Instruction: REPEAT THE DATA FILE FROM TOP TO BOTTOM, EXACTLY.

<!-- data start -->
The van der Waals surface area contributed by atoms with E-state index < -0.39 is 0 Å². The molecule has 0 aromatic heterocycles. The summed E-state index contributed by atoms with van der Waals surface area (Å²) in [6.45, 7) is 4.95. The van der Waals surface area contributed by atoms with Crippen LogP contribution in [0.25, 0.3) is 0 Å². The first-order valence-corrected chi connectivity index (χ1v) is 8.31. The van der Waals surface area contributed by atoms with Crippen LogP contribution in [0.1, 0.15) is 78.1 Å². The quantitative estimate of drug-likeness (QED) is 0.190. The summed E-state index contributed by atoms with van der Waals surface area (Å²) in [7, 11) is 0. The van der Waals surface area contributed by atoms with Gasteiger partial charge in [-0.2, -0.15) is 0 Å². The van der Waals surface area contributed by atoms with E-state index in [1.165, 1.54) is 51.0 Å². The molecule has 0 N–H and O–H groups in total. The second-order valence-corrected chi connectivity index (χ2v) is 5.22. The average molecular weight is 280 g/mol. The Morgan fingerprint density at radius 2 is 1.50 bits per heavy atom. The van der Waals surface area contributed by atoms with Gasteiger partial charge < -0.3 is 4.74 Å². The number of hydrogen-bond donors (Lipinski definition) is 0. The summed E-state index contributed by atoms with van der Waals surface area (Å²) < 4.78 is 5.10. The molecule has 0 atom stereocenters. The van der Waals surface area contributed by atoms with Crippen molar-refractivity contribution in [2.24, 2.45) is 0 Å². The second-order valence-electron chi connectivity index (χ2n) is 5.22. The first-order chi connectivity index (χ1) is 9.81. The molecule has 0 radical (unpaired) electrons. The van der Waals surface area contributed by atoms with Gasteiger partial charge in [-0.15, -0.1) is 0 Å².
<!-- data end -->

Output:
The van der Waals surface area contributed by atoms with E-state index < -0.39 is 0 Å². The molecule has 0 aromatic heterocycles. The summed E-state index contributed by atoms with van der Waals surface area (Å²) in [6.45, 7) is 4.95. The van der Waals surface area contributed by atoms with Crippen LogP contribution in [0.25, 0.3) is 0 Å². The first-order valence-corrected chi connectivity index (χ1v) is 8.31. The van der Waals surface area contributed by atoms with Crippen LogP contribution in [0.1, 0.15) is 78.1 Å². The quantitative estimate of drug-likeness (QED) is 0.190. The summed E-state index contributed by atoms with van der Waals surface area (Å²) in [7, 11) is 0. The van der Waals surface area contributed by atoms with Gasteiger partial charge in [-0.2, -0.15) is 0 Å². The van der Waals surface area contributed by atoms with E-state index in [1.165, 1.54) is 51.0 Å². The molecule has 0 N–H and O–H groups in total. The second-order valence-corrected chi connectivity index (χ2v) is 5.22. The average molecular weight is 280 g/mol. The Morgan fingerprint density at radius 2 is 1.50 bits per heavy atom. The van der Waals surface area contributed by atoms with Gasteiger partial charge < -0.3 is 4.74 Å². The number of hydrogen-bond donors (Lipinski definition) is 0. The summed E-state index contributed by atoms with van der Waals surface area (Å²) < 4.78 is 5.10. The molecule has 0 atom stereocenters. The van der Waals surface area contributed by atoms with Crippen molar-refractivity contribution in [2.24, 2.45) is 0 Å². The second-order valence-electron chi connectivity index (χ2n) is 5.22. The first-order chi connectivity index (χ1) is 9.81. The molecule has 0 radical (unpaired) electrons. The van der Waals surface area contributed by atoms with Gasteiger partial charge in [-0.15, -0.1) is 0 Å².